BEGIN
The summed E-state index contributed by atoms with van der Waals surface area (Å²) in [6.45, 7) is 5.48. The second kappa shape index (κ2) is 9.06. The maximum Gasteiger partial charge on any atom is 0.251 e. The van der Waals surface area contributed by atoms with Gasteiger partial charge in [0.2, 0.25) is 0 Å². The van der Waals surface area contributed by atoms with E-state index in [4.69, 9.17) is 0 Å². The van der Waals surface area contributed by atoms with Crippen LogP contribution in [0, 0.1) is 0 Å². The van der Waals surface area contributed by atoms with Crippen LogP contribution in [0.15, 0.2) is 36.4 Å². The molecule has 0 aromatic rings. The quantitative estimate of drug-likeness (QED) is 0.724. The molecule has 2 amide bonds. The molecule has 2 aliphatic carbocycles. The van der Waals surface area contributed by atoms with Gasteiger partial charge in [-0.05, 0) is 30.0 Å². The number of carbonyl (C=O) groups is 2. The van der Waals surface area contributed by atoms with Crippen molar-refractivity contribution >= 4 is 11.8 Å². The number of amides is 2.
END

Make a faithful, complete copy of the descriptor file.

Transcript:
The summed E-state index contributed by atoms with van der Waals surface area (Å²) in [6.45, 7) is 5.48. The second kappa shape index (κ2) is 9.06. The maximum Gasteiger partial charge on any atom is 0.251 e. The van der Waals surface area contributed by atoms with Gasteiger partial charge in [0.2, 0.25) is 0 Å². The van der Waals surface area contributed by atoms with E-state index in [4.69, 9.17) is 0 Å². The van der Waals surface area contributed by atoms with Crippen LogP contribution in [0, 0.1) is 0 Å². The van der Waals surface area contributed by atoms with Crippen LogP contribution in [0.15, 0.2) is 36.4 Å². The molecule has 0 aromatic rings. The quantitative estimate of drug-likeness (QED) is 0.724. The molecule has 2 amide bonds. The molecule has 2 aliphatic carbocycles. The van der Waals surface area contributed by atoms with Gasteiger partial charge in [-0.05, 0) is 30.0 Å². The number of carbonyl (C=O) groups is 2. The van der Waals surface area contributed by atoms with Crippen molar-refractivity contribution >= 4 is 11.8 Å². The number of amides is 2.